If you’ve ever read my reviews of documentaries, it’s likely apparent that I have a difficult time measuring the worth of a documentary, as I think the value that anyone is going to get from watching one is largely dependent on the subject matter. So, on the off chances when I do watch a documentary, the question I find myself asking is “what about this film makes it good or bad as compared to any other documentary?” And now, for the first time since starting my film critiques, I may have an answer in Lambert and Stamp. This is a film that could have been much better, if only it had picked a thematic throughline and run with it.
Ostensibly this film is about the eponymous Kit Lambert and Christopher Stamp, aspiring filmmakers in the 1960s who struggled through obscurity in the film business. They collaborated on an idea to get their careers off the ground: they would find a rock band and, through managing the band, would make a film about that band’s rise to fame. This is how the duo became the managers of one of the most successful rock bands of all time, The Who.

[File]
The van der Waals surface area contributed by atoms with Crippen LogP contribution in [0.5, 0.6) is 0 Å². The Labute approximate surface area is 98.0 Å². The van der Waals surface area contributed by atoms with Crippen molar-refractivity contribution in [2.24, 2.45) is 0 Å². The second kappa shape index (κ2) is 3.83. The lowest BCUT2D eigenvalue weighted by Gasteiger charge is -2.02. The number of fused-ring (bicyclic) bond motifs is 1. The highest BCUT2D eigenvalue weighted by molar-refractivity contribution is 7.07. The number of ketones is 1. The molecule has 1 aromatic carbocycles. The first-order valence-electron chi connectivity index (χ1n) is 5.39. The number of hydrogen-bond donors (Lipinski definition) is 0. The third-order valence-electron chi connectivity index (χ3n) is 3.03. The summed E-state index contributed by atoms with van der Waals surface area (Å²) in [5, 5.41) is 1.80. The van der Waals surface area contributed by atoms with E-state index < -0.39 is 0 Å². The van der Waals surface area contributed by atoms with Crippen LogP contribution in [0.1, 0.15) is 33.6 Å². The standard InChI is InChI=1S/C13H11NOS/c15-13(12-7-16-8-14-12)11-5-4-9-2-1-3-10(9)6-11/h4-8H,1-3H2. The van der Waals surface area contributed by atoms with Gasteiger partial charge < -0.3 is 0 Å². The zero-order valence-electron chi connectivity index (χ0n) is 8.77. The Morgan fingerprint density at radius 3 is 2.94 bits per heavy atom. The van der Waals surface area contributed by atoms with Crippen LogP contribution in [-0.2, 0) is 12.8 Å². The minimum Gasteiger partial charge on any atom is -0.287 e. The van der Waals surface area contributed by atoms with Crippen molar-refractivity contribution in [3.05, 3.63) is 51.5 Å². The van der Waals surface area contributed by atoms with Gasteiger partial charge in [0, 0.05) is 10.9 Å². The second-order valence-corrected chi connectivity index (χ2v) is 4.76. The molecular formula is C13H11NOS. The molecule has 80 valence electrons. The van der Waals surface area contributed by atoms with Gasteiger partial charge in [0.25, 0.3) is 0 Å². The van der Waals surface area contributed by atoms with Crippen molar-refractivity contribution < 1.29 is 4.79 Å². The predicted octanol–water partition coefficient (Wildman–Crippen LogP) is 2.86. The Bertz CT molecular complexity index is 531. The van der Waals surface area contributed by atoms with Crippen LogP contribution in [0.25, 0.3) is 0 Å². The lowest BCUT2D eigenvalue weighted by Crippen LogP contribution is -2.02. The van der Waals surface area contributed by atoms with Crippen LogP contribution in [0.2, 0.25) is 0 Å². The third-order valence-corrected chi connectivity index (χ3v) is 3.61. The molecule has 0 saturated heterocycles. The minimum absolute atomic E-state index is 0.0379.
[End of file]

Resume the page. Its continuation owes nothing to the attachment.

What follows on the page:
Now, there’s a lot of material to work with in a premise like this. There’s the relationship between Lambert and Stamp themselves, their relationship with the band, their personal lives, pretty much anything that any other biographical arc in a documentary would cover. However, the star power of The Who pulls focus away from our supposed protagonists, making the most interesting parts of the film those that have to do with the band’s rise to fame, and not about the people who were responsible for it.
This is largely due to how the filmmakers decided to present the information they had archived, directly presenting rambling interviews with the surviving members of the band and Stamp himself (Lambert had passed away years ago) over archival footage of the band and, to a lesser extent, the managing duo. This is all quite interesting as a historical glimpse at rare footage of The Who and understanding some of the backstage drama that went into the creation of such albums as Tommy and Who’s Next, but it splits the film’s focus between being a Who fan film and a character study of Lambert and Stamp, causing it to fail at being either very effectively.
This is a film that will work for you only if you are a diehard fan of The Who and are interested in seeing the rare footage this film has to offer. In a sense, this also works as the film that Lambert and Stamp never got to make in their years managing the band, their whole purpose in pursuing management in the first place. But for a film called Lambert and Stamp, it can’t seem to entirely commit to either a representation of the duo or a representation of the greatness they enabled. As a result, it comes off as a bit of a directionless mess that most people shouldn't bother with.